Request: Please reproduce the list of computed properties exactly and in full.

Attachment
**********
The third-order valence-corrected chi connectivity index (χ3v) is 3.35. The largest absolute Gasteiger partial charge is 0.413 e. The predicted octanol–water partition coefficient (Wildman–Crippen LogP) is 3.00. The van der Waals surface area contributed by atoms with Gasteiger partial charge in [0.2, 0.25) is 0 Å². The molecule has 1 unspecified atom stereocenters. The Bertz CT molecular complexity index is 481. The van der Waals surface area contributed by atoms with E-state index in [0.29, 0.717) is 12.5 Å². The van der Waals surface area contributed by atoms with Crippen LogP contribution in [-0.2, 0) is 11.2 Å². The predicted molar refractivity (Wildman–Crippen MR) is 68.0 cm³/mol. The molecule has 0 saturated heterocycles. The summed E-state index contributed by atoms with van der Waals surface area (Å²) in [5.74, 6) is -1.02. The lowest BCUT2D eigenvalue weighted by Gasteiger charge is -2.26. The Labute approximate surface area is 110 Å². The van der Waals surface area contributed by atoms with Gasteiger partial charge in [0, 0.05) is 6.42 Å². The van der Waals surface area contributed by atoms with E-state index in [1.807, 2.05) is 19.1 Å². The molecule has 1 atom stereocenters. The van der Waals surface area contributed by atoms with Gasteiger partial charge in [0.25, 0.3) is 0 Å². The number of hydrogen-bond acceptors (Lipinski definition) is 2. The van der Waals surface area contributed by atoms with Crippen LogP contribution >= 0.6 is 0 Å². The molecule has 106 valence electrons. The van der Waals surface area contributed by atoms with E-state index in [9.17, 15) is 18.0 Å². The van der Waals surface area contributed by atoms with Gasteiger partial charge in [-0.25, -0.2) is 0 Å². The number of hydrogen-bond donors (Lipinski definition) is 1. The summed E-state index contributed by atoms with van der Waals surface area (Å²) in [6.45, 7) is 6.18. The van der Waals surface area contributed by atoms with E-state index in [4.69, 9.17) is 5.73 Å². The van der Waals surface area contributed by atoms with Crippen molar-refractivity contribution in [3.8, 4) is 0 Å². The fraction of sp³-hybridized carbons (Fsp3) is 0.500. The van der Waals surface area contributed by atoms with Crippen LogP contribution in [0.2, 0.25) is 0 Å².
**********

The third-order valence-corrected chi connectivity index (χ3v) is 3.35. The largest absolute Gasteiger partial charge is 0.413 e. The predicted octanol–water partition coefficient (Wildman–Crippen LogP) is 3.00. The van der Waals surface area contributed by atoms with Gasteiger partial charge in [0.2, 0.25) is 0 Å². The molecule has 1 unspecified atom stereocenters. The Bertz CT molecular complexity index is 481. The van der Waals surface area contributed by atoms with E-state index in [0.29, 0.717) is 12.5 Å². The van der Waals surface area contributed by atoms with Crippen LogP contribution in [-0.2, 0) is 11.2 Å². The predicted molar refractivity (Wildman–Crippen MR) is 68.0 cm³/mol. The molecule has 0 saturated heterocycles. The summed E-state index contributed by atoms with van der Waals surface area (Å²) in [5.74, 6) is -1.02. The lowest BCUT2D eigenvalue weighted by Gasteiger charge is -2.26. The Labute approximate surface area is 110 Å². The van der Waals surface area contributed by atoms with Gasteiger partial charge in [0, 0.05) is 6.42 Å². The van der Waals surface area contributed by atoms with E-state index in [1.807, 2.05) is 19.1 Å². The molecule has 1 atom stereocenters. The van der Waals surface area contributed by atoms with Gasteiger partial charge in [0.25, 0.3) is 0 Å². The number of hydrogen-bond acceptors (Lipinski definition) is 2. The van der Waals surface area contributed by atoms with Crippen LogP contribution >= 0.6 is 0 Å². The molecule has 106 valence electrons. The van der Waals surface area contributed by atoms with E-state index in [9.17, 15) is 18.0 Å². The van der Waals surface area contributed by atoms with Gasteiger partial charge in [-0.25, -0.2) is 0 Å². The number of hydrogen-bond donors (Lipinski definition) is 1. The summed E-state index contributed by atoms with van der Waals surface area (Å²) in [6.45, 7) is 6.18. The van der Waals surface area contributed by atoms with E-state index in [4.69, 9.17) is 5.73 Å². The van der Waals surface area contributed by atoms with Crippen molar-refractivity contribution in [3.8, 4) is 0 Å². The fraction of sp³-hybridized carbons (Fsp3) is 0.500. The van der Waals surface area contributed by atoms with Crippen LogP contribution in [0.2, 0.25) is 0 Å².